The New Jersey manufacturing industry cannot find enough skilled labor to fill jobs — which is ironic since the state’s unemployment rate continues to lag the national jobless average. That problem has drawn the attention of state lawmakers, and they’ve formed a bipartisan working group to come up with policies that could help bridge the gap.
The leaders of the New Jersey manufacturing companies testified to the group yesterday; their companies make everything from basic nuts and bolts to more sophisticated metal components used by medical and aerospace industries. The lawmakers heard concerns ranging from gaps in current workforce-development programs to insufficient marketing of the state’s manufacturing industry as a good career opportunity for high-school graduates.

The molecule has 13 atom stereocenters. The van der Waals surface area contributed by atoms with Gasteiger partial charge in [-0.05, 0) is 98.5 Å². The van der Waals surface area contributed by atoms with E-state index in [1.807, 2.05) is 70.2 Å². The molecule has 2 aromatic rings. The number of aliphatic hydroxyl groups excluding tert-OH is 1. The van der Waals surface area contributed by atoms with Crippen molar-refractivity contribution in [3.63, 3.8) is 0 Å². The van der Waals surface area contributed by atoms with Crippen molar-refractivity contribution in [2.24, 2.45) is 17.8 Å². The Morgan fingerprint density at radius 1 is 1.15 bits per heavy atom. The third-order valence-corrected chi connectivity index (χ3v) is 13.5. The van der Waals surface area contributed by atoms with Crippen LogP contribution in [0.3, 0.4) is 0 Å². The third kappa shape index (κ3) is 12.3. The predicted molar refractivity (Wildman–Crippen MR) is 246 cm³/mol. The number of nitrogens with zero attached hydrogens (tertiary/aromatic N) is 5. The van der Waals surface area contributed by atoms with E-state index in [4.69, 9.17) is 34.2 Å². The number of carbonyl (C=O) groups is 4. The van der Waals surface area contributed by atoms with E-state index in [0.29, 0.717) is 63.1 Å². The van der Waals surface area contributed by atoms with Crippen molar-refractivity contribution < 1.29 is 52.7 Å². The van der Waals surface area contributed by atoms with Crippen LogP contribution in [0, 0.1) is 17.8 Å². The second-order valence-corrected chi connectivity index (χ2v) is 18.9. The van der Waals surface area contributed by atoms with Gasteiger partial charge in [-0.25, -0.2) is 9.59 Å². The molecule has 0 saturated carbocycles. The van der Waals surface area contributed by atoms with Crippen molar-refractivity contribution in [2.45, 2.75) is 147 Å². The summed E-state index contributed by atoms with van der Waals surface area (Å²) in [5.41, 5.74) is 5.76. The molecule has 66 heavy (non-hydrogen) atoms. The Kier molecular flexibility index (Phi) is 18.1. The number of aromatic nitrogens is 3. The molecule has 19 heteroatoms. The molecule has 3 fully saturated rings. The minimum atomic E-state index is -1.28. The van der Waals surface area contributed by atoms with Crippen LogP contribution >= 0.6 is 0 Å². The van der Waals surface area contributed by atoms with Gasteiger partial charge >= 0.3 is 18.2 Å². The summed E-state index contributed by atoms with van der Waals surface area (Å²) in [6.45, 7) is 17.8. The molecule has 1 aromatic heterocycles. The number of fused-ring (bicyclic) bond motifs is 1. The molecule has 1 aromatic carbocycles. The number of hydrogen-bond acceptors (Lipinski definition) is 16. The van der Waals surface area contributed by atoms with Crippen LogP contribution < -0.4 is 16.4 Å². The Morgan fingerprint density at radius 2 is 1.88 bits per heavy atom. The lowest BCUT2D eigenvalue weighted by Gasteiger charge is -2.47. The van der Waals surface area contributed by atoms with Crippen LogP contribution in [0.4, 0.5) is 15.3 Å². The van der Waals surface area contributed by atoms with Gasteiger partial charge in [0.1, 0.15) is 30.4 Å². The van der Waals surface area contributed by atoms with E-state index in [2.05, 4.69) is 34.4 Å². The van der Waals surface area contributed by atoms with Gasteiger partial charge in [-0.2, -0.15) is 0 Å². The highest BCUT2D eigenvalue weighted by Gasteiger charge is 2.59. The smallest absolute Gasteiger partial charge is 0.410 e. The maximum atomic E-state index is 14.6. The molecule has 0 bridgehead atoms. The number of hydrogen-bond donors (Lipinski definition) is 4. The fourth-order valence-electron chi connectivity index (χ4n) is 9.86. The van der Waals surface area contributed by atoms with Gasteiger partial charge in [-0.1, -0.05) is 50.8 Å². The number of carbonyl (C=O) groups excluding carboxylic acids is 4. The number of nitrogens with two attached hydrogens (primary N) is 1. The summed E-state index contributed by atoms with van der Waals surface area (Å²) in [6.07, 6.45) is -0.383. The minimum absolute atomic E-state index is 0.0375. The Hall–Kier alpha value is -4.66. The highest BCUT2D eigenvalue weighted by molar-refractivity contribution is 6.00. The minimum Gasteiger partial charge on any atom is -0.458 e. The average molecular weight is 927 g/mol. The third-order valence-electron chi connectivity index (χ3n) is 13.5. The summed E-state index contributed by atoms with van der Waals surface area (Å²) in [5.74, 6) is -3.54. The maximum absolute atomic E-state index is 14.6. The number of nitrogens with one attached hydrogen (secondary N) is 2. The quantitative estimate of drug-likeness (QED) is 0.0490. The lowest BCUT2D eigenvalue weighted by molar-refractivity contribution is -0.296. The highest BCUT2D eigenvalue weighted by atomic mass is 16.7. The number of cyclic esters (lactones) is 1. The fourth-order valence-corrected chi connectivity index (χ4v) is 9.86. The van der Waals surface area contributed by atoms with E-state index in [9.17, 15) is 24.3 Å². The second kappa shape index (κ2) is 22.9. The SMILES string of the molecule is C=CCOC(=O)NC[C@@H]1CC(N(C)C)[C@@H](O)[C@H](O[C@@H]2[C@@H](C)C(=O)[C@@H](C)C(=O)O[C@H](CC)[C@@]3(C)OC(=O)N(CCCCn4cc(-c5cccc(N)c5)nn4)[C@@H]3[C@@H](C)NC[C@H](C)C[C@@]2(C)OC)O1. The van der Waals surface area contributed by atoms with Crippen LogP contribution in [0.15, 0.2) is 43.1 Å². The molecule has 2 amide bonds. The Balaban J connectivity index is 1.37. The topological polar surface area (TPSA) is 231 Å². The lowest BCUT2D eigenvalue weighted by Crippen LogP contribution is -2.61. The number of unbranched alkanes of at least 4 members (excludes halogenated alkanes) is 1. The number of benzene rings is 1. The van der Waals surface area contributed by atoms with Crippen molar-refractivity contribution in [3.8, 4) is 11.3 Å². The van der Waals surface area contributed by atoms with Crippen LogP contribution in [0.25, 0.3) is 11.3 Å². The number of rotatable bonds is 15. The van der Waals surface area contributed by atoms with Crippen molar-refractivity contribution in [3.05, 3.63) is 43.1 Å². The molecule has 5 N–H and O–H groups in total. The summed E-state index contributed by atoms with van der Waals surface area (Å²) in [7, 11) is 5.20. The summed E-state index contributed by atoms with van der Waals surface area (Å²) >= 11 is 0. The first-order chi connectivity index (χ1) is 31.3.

Some of the executives also cautioned lawmakers about Gov. Phil Murphy’s plan to raise the hourlyto $15, warning it could lead them to adopt automation that in turn would reduce the industry’s current demand for labor. And they said taxes and the general cost of doing business in New Jersey remains a top issue as they try to compete against manufacturing companies in other states where taxes are lower and regulations are not as strict.